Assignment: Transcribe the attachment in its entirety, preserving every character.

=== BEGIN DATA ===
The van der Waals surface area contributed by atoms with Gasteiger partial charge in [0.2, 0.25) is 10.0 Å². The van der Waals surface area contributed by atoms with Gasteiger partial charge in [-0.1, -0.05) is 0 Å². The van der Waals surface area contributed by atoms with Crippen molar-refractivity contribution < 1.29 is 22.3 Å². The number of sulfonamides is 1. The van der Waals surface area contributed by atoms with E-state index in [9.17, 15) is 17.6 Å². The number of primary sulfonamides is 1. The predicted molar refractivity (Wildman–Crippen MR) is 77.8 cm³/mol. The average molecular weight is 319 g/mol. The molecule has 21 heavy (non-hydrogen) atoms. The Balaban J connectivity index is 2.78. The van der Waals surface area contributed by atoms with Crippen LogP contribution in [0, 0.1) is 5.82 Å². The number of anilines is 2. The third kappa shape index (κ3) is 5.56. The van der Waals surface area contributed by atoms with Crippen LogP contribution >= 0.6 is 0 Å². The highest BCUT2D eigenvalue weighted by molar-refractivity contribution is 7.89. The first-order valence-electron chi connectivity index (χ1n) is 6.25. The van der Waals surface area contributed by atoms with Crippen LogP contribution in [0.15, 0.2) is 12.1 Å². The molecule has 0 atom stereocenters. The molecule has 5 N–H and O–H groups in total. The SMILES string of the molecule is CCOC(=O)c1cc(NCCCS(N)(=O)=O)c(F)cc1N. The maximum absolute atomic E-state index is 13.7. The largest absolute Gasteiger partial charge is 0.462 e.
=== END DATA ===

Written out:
The van der Waals surface area contributed by atoms with Gasteiger partial charge in [0.2, 0.25) is 10.0 Å². The van der Waals surface area contributed by atoms with Gasteiger partial charge in [-0.1, -0.05) is 0 Å². The van der Waals surface area contributed by atoms with Crippen molar-refractivity contribution < 1.29 is 22.3 Å². The number of sulfonamides is 1. The van der Waals surface area contributed by atoms with E-state index in [9.17, 15) is 17.6 Å². The number of primary sulfonamides is 1. The predicted molar refractivity (Wildman–Crippen MR) is 77.8 cm³/mol. The average molecular weight is 319 g/mol. The molecule has 21 heavy (non-hydrogen) atoms. The Balaban J connectivity index is 2.78. The van der Waals surface area contributed by atoms with Crippen LogP contribution in [0, 0.1) is 5.82 Å². The number of anilines is 2. The third kappa shape index (κ3) is 5.56. The van der Waals surface area contributed by atoms with Crippen LogP contribution >= 0.6 is 0 Å². The highest BCUT2D eigenvalue weighted by molar-refractivity contribution is 7.89. The first-order valence-electron chi connectivity index (χ1n) is 6.25. The van der Waals surface area contributed by atoms with Crippen LogP contribution in [0.15, 0.2) is 12.1 Å². The molecule has 0 atom stereocenters. The molecule has 5 N–H and O–H groups in total. The SMILES string of the molecule is CCOC(=O)c1cc(NCCCS(N)(=O)=O)c(F)cc1N. The maximum absolute atomic E-state index is 13.7. The largest absolute Gasteiger partial charge is 0.462 e.